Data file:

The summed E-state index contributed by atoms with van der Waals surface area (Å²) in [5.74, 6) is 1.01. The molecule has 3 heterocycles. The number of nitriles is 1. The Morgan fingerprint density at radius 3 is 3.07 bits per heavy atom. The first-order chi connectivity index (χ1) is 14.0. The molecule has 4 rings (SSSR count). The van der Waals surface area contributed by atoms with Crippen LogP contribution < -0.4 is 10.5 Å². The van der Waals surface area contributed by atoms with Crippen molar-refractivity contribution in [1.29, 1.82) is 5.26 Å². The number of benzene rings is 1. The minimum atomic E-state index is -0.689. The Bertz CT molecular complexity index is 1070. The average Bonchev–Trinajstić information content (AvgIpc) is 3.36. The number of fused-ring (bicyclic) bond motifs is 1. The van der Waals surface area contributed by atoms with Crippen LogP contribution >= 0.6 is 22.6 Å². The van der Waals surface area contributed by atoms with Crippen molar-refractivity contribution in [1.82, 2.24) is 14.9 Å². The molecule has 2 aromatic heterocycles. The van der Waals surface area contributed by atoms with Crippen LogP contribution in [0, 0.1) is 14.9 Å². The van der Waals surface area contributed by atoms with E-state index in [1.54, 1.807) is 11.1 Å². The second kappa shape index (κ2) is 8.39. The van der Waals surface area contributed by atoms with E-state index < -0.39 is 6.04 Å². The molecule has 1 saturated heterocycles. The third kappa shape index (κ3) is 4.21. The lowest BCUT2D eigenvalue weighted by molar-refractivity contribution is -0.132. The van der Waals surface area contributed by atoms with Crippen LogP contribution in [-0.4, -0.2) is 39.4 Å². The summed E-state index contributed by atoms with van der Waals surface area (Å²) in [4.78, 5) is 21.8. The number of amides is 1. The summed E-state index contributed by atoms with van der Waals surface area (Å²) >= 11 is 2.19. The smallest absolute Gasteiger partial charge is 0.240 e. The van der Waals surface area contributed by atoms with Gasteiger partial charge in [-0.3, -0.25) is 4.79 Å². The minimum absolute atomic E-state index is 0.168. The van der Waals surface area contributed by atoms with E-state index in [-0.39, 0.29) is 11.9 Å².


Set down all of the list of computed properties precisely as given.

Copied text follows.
The summed E-state index contributed by atoms with van der Waals surface area (Å²) in [5.74, 6) is 1.01. The molecule has 3 heterocycles. The number of nitriles is 1. The Morgan fingerprint density at radius 3 is 3.07 bits per heavy atom. The first-order chi connectivity index (χ1) is 14.0. The molecule has 4 rings (SSSR count). The van der Waals surface area contributed by atoms with Crippen LogP contribution < -0.4 is 10.5 Å². The van der Waals surface area contributed by atoms with Crippen molar-refractivity contribution in [1.29, 1.82) is 5.26 Å². The number of benzene rings is 1. The minimum atomic E-state index is -0.689. The Bertz CT molecular complexity index is 1070. The average Bonchev–Trinajstić information content (AvgIpc) is 3.36. The number of fused-ring (bicyclic) bond motifs is 1. The van der Waals surface area contributed by atoms with Crippen LogP contribution >= 0.6 is 22.6 Å². The van der Waals surface area contributed by atoms with Crippen molar-refractivity contribution in [1.82, 2.24) is 14.9 Å². The molecule has 2 aromatic heterocycles. The van der Waals surface area contributed by atoms with Crippen LogP contribution in [0, 0.1) is 14.9 Å². The van der Waals surface area contributed by atoms with E-state index in [1.54, 1.807) is 11.1 Å². The second kappa shape index (κ2) is 8.39. The van der Waals surface area contributed by atoms with E-state index < -0.39 is 6.04 Å². The molecule has 1 saturated heterocycles. The third kappa shape index (κ3) is 4.21. The lowest BCUT2D eigenvalue weighted by molar-refractivity contribution is -0.132. The van der Waals surface area contributed by atoms with Crippen LogP contribution in [-0.4, -0.2) is 39.4 Å². The summed E-state index contributed by atoms with van der Waals surface area (Å²) in [4.78, 5) is 21.8. The number of amides is 1. The summed E-state index contributed by atoms with van der Waals surface area (Å²) >= 11 is 2.19. The smallest absolute Gasteiger partial charge is 0.240 e. The van der Waals surface area contributed by atoms with Gasteiger partial charge in [-0.3, -0.25) is 4.79 Å². The minimum absolute atomic E-state index is 0.168. The van der Waals surface area contributed by atoms with E-state index in [-0.39, 0.29) is 11.9 Å².